Tom Hinchliffe advises Labour frontbencher and Leeds North East MP Fabian Hamilton, who is loyal to Jeremy Corbyn. But in an op-ed for The Yorkshire Post, the aide criticises his party’s approach to the local elections...
Labour let the Tories set the bar in this year’s local elections. We didn’t challenge their agenda, and that has to change if we are to look realistically into the next General Election with a view to winning power.
The fact is that Labour bought into extremely unrealistic targets, in particularly in London, but also across the country. The idea that Tory strongholds such as Wandsworth and Westminster were to turn red was beyond farcical, but allowed the Tories to dictate whether the election was a failure for Labour or not.
This inability to manage expectations has drawn attention away from the fact that Labour has made gains in the number of council seats it holds, and continues to dominate in its strongholds in places such as Leeds and has forced Tory losses in Trafford. Instead, the media has rightly used Labour’s own expectations against them, particularly in London where many party officials suggested Labour would have its best ever result there.
It is this failure of expectation management that has allowed the Prime Minister to travel around traditional Tory strongholds to stand in front of her party’s very few campaigners and gloat about how they have stood firm against a significant Labour threat. In reality, there was no significant Labour threat at all, and this has allowed Theresa May’s Government to finally appear relatively strong, if not stable.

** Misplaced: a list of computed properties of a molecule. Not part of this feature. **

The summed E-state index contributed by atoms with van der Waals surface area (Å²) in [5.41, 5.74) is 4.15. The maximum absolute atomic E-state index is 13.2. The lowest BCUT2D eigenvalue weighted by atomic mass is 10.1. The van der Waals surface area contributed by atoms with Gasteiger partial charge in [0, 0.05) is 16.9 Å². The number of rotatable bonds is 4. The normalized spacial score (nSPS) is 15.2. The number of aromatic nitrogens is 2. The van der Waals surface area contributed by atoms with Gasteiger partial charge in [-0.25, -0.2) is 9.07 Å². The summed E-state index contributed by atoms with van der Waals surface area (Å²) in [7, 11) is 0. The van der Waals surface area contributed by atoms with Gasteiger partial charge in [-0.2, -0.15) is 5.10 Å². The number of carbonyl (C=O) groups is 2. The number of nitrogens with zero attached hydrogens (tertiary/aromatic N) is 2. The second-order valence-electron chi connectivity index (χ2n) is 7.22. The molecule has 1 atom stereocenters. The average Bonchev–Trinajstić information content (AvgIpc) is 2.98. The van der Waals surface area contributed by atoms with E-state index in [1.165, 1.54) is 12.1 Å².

Make no mistake, the mass Labour campaign machine did prevent the party from actually going backwards in these elections. But, the hysteria around this London-centric campaign has only caused Labour to come away as the losers, while the Tories appear to have stood firm without making any significant gains and having a small proportion of seats and councils to defend, in comparison to Labour.
British politics appears to still be at the stalemate it reached in 2017, with projections looking to show another hung parliament should there be a general election this year.
Nevertheless, the idea that the Tory disaster never failed to materialise misses the point in an election in which nothing materially changed. But, with overhyped expectation and a somewhat misinterpretation of reality following months of internal rows based around anti-semitism, Labour’s spin machine jumped the gun and now has egg on its face.